It's been an interesting 18 months in the world of defined benefit (DB) pension transfers.
Everyone (and I include the FCA on this) has been finding their feet and getting to grips with the best approach to this very complicated topic.
With numerous consultation papers and policy statements being released over the last year, even the most robust DB review processes have needed to be updated. What's more, the changes are likely to keep coming.
Against this backdrop of uncertainty and evolving requirements, we decided to create a guide to help support advisers. We took it from the angle of a file check; exactly what would we like to see on a 'good' DB transfer file.
We drew on our own experience, the feedback we've had from the regulator, the various papers that have been released, and the good practice we have seen.
We also factored in the results of a survey we carried out which looked at the level of DB transfer work done in the last year by advisers, and the particular blind spots they felt they had. The survey also allowed them to pose specific questions, which we then ensured were addressed via the paper.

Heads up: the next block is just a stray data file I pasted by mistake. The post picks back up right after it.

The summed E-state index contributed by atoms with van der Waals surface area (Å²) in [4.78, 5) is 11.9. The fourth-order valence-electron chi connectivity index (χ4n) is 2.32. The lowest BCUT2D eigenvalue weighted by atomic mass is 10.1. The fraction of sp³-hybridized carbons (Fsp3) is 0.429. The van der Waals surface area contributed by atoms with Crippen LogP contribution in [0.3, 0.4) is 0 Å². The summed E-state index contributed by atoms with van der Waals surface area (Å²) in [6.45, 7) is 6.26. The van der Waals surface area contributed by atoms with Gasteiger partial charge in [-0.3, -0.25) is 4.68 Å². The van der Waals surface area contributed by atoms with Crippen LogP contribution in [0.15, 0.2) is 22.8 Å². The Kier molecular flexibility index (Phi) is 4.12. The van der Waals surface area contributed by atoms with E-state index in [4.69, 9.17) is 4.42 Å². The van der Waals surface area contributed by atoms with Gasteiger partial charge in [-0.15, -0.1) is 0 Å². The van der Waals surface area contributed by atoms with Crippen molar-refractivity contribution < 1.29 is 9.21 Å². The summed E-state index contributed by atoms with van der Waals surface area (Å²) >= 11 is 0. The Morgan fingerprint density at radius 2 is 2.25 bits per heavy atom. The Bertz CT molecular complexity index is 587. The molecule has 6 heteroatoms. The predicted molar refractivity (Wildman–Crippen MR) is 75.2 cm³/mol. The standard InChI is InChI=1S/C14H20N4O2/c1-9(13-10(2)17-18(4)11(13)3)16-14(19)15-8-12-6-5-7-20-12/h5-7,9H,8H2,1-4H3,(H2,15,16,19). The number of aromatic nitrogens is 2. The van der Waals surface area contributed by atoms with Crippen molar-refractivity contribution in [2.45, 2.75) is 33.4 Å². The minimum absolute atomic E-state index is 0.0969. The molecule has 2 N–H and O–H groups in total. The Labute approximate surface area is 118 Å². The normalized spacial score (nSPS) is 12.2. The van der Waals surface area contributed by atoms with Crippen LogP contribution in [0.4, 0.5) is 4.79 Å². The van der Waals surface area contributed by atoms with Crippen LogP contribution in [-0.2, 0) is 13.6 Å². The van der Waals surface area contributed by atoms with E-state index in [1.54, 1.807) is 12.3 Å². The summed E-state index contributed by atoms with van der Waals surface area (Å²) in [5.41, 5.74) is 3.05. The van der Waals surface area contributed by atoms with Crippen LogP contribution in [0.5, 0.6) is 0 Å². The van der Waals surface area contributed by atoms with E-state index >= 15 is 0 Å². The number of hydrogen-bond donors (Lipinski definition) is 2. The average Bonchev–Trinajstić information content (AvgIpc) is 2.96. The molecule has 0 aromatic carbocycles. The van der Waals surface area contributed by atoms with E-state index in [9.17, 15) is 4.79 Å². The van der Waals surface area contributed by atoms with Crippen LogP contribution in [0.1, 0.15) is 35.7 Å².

What we've produced in response is a plain English guide which offers tips firms can use to apply to their process immediately. The main points covered are:
- Detail, detail, detail - the more there is on the file, the easier it will be to demonstrate suitability.
- Personalisation - just throwing life cover quotes or Selectapension/ O&M outputs on file does not equate to a suitable file. It's all about what's relevant to that client's individual circumstances.
- Suitability reports - these should always be client-friendly, but more than ever, this is the time to introduce colour, graphics and tables. Basically, you're after anything that will help explain a very complex subject in language clients can understand.
The guide also covers the changes related to the requirements for an appropriate pension transfer analysis (Apta) and transfer value comparator (TVC) that are now in force, as well as some of the changes in the most recent policy statement. We are already looking forward to updating the guide with the next raft of changes!
We hope you find it interesting and would love any feedback.
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